Abbreviated History of Chris Pronger

Chris Pronger’s illustrious career was filled with highs and lows. A Stanley Cup and two Olympic Gold Medals as well as a spot in the Hockey Hall of Fame. He was known as a dirty player, serving eight suspensions in his career. His playing career ended prematurely due to concussion issues, but he left behind a legacy and a style of play we may never see again.

Born in Dryden, Ontario, Canada on October 10, 1974 Chris Pronger grew up playing hockey with the Stratford Cullitons of the Ontario Junior Hockey League. Pronger initially stated he wanted to go to college at Bowling Green State University instead of playing in Juniors. He was still drafted by the Peterborough Petes in the sixth round of the 1991 OHL Priority Draft.

Pronger was dominate during his two years with the Petes, showcasing his combination of size, skill, and physicality, he drew massive attention heading into the 1993 NHL Draft. Chris Pronger was drafted second overall by the Hartford Whalers, the man selected before him, Alexandre Daigle, was a famous draft bust and remembered for his infamous quote “I’m glad I got drafted first, because no one remembers number two”.

Pronger made his NHL debut during the 1993-94 season and played in 81 games, but had a multitude of off-ice incidents including a bar fight in Buffalo and an arrest for drunk driving, leading many to label him immature. He finished his rookie season with five goals and 30 points.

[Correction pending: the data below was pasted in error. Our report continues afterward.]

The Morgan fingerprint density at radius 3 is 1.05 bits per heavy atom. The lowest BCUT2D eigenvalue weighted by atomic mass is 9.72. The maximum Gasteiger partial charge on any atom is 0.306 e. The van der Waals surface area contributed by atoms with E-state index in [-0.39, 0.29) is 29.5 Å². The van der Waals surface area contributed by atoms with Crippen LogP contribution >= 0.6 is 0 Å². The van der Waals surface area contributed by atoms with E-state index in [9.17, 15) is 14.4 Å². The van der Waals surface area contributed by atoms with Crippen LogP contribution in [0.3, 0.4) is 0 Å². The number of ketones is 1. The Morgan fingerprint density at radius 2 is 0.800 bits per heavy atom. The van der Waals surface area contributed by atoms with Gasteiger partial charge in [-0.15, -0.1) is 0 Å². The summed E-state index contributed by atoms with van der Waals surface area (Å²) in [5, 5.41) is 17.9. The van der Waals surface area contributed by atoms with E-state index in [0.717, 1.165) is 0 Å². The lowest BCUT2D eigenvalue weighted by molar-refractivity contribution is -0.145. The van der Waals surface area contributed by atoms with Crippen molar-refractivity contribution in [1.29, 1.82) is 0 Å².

He played one more season for the Whalers, though dressed for only 43 games. His reputation continued to hurt him and he was dealt to the St. Louis Blues for star forward Brendan Shanahan on July 27, 1995.

Upon his arrival in St. Louis, then-coach Mike Keenan was determined to fix Chris Pronger by working on his conditioning. Late in the 1995-96 season the Blues acquired forward Wayne Gretzky to help carry the offensive responsibility so Pronger could work on his defensive game.

During Gretzky’s short tenure in St. Louis, he helped them qualify for the playoffs for the 17th straight season. Pronger finished with seven goals and 25 points and added another six points during 13 playoff games.

Gretzky left St. Louis in free agency to join the Rangers and the Blues got off to a slow start and an ugly public feud between coach Mike Keenan and Brett Hull took center stage. Keenan was fired on December 19, 1996 and was replaced by Colorado Avalanche assistant coach Joel Quenneville who was able to quickly right the ship and helped the Blues qualify for the playoffs. Chris Pronger quietly put up a much better season, scoring 11 goals and 35 points. It was the third of six seasons when his point totals would increase year-to-year.

Chris Pronger was named captain of the St. Louis Blues to start the 1997-98 season. Quenneville brought a defense-first mentality to the team and they bought into the system and posted an impressive 45-29-8 record. The Blues made it to the second round of the playoffs, but got eliminated by the Red Wings for the second straight season. That series in infamous for Chris Pronger suffering from a brief cardiac arrest after being hit in the chest by a puck. He collapsed and was unconscious on the ice. He was taken to local hospital and was able to make a full recovery.